Despite the lovely flow of the combat system however, the gameplay structure is far from perfect, and you will find yourself running to your next destination for quite a while. Those who love to backtrack may want to think twice about it, as running for a long time between destinations can become tiresome and really break up the action. The difficulty can also be a little random at times, and whereas items will seem mostly useless for the beginning part of the game (as well as not easily affordable as money is hard to come by), you will have a sudden need for healing and support items during some of the far tougher bosses, so it’s always good to have some on hand. You can also learn how to cook by getting cookbooks and ingredients, meaning if you find the correct ingredients whilst in the middle of nowhere, you can cook up a nice meal to replenish your health when there are no shops or restaurants for miles around. Be warned though, as the detailed animations for meal time can make you hungry.

Screenshot for Muramasa: The Demon Blade on Wii

Cubed3 Rating

Rated 9 out of 10

Exceptional - Gold Award

Rated 9 out of 10

Muramasa may not play quite as beautifully as it looks, but you can be confident in the knowledge that whizzing around slicing ninjas with a big katana is definitely as fun as it looks. Those of you who have been looking for a unique little action game to dust off your Wii with, or have been following this particular release, look no further. Muramasa is everything it has been hyped up to be and more.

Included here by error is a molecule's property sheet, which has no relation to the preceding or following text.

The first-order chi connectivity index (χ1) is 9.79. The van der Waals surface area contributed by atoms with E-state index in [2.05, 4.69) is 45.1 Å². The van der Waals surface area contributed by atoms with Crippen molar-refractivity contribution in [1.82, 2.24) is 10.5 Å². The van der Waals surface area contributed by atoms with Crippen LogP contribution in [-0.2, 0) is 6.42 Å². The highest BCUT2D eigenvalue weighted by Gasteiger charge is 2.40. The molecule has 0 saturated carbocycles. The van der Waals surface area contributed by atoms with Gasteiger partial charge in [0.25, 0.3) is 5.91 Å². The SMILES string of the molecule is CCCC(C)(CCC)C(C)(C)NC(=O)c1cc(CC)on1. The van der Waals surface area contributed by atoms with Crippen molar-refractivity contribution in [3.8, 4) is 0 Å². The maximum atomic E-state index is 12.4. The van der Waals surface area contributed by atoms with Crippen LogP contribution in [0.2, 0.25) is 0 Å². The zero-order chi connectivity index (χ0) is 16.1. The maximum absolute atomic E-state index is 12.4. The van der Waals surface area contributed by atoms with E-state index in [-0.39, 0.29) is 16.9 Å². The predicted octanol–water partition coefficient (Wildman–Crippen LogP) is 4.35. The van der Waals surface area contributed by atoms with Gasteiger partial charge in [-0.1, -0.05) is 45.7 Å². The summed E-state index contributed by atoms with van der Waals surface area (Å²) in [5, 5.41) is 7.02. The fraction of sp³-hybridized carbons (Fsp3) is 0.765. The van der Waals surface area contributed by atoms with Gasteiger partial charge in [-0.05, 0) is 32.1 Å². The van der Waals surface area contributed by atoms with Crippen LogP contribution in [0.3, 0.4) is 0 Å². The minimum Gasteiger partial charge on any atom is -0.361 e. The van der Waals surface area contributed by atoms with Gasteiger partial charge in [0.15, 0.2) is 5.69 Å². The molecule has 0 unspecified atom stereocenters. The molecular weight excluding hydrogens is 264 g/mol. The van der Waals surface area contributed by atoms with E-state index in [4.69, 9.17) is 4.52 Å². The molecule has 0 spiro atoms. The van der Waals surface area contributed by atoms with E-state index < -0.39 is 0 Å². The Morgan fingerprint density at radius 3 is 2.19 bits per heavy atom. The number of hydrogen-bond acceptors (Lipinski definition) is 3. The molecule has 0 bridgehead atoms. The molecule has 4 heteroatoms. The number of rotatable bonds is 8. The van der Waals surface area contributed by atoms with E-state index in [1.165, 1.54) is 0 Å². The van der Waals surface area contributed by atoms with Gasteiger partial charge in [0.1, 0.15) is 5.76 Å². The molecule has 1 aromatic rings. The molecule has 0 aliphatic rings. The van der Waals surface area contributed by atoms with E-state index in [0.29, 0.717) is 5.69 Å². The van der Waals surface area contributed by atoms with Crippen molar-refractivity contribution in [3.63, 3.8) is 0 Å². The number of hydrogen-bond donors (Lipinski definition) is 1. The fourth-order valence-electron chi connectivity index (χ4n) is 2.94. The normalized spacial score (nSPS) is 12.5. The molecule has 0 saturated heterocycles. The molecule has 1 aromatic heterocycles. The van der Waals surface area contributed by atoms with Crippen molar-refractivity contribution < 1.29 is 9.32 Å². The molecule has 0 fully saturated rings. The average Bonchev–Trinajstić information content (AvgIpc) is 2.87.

Rising Star


Real Time RPG



C3 Score

Rated $score out of 10  9/10

Reader Score

Rated $score out of 10  9/10 (12 Votes)

European release date Out now   North America release date Out now   Japan release date Out now   Australian release date Out now   


its really hard to find in the uk! only option i could find is

welshwuff said:
its really hard to find in the uk! only option i could find is

Try independent game shops, also HMV might be stocking it.
Definitely worth getting soon before it becomes impossible to find! Smilie

Twitter | C3 Writer/Moderator | Backloggery

Brilliant Second review Josh! I highly agree with everything, especially the unnecessary backtracking at parts, but it's so beautiful and action packed that I couldn't care less.
It's an awesome game and sorely overlooked, another little gem that the Wii is hiding. More people need this title.

I really want this one. I'll be buying it once I can find it available somewhere, probably amazon by the looks of it.

Thanks for posting!

Purchased mine from shopto a while back when it was £17.99.

Game is fantastic looking but the gameplay i feel is slightly repetitive, not a bad thing... more retro but still a title to enjoy and throw on for 30 minutes

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Kyle in DE, USA (guest) 24.02.2010#6

Just finished this game here in the US and I loved it. The scenery makes all the backtracking not too difficult, and you get a couple shortcuts along the way. It is an interesting technique that you have two characters using the same map one working west to east, the other east to west so you get two different stories, games and I think two entirely different sets of bosses.

Overall, I would say that Muramasa and NSMBW proves that the 2D genre should not be dead, but in fact should be used more often as it is a more natural environment for gaming. If I were to start making a 2D game(action especially) I would use Muramasa as a template of how to make a modern 2D game.